Those nominated are featured on the scoreboard and given four tickets to a future Gamblers game, as well as a Fleet Farm gift card.

Other volunteering
Scala said his “second tier” of volunteer work is with the Fox Valley Veterans Council and the Menasha VFW Post 2126 – which he first connected with through one of his national anthem performances.

For the last 12 years, he said he’s sung at the council’s Veterans Day Remembrance event and has worked on some fundraising for them as well.

Scala said his work with the Menasha VFW Post 2126 is similar to his work with the council.

He said he also helps out with the VFW’s Veteran’s Day dinner every year.

Scala said his work with these organizations has led to many other organizations of several different causes reaching out to him, such as the Huntington’s Disease Society of America (HDSA), Multiple sclerosis (MS) and Crohn’s.

And though time limits his capacity to get involved with day-to-day fundraising efforts, Scala said he does whatever he can to help out. 
“(My involvement is sometimes) limited almost predominately to doing the anthem at their events,” he said.

Humbled to be recognized
Scala said giving back to the community is not something he does to be recognized but doesn’t take it lightly when he is – which has included a corporate volunteer of the year and outstanding fundraising volunteer recognitions.

He said, “if you take family out of it, and maybe career,” receiving the corporate volunteer award was one of the highlights of his entire life. 

“There are so many people doing so many great things,” he said. “To be singled out was amazing.”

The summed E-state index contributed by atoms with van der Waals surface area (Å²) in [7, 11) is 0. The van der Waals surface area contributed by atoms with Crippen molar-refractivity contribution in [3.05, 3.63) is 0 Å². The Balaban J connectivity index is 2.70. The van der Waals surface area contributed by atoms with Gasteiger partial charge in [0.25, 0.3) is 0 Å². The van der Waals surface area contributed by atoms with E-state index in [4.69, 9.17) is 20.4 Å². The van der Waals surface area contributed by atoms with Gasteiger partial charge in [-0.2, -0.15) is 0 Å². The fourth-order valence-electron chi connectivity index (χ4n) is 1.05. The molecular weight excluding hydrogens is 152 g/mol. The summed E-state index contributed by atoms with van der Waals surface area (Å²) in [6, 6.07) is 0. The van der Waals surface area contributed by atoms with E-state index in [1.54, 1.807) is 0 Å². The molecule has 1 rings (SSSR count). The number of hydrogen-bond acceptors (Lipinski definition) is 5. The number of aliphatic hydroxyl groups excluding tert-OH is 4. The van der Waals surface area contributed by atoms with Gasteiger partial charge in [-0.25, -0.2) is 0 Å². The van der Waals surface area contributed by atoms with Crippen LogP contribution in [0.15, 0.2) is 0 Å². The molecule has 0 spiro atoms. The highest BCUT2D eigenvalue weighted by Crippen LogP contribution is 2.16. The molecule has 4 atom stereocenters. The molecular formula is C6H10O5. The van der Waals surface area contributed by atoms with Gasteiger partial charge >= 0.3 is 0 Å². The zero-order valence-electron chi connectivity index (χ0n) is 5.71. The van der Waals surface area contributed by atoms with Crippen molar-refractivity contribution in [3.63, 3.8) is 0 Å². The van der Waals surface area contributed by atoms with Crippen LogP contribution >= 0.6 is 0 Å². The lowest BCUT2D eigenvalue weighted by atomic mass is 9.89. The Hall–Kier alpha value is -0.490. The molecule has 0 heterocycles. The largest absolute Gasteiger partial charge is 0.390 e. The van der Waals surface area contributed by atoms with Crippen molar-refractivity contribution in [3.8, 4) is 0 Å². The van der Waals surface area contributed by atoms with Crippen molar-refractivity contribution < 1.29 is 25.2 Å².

And, while Scala said the experience was “indescribable” – especially with his nominators at both the Alzheimer’s Association and ACS beside him – it’s also important to acknowledge how he was able to be there in the first place.

“Without the opportunities (provided to me by the organizations I’m involved with), there would be no recognition,” he said. “That always sticks with me with regard to any sort of recognition.”

The importance of it all
Scala said he is a big believer of “to whom much is given, much is expected,” especially in the work he does.

“If these organizations and these people are willing to put me out there and have that confidence and trust in me, (then) I have a huge commitment to them to try to present myself in the right way and to treat people the right way,” he said. “One of the things my mother always used to say was, whether I was five, or 15 or 55, even if I don’t have much, show what I got.”

In turn, Scala said he encourages others to give back to their community by supporting organizations that are important to them.
“I’m sort of a tireless barker,” he said. “I’ve been in sales management for the last 30 years. I’m used to pursuing opportunities and trying to bring them to light.”

Joseph Scala (center) at the 2014 Walk to End Alzheimer’s at Fox Cities Stadium. Submitted Photo

Scala said he sees it as a privilege to connect with others who have reached out to him inquiring about getting involved.
He acknowledges it can be intimidating if you don’t know where to start.

“Everything doesn’t have to be grand and glorious,” he said. “If you have an hour, if you have two hours, if you have 200 hours, spend that time… find something you want to be involved with.”

At the end of the day, Scala said his volunteer and other work stems from his highest callings of being a “husband, brother and son.”

“Those are the things that are important to me, the other things are just awesome stuff I get to do and be a part of,” he said. “The thing that’s really important to me is that my parents are proud of me.”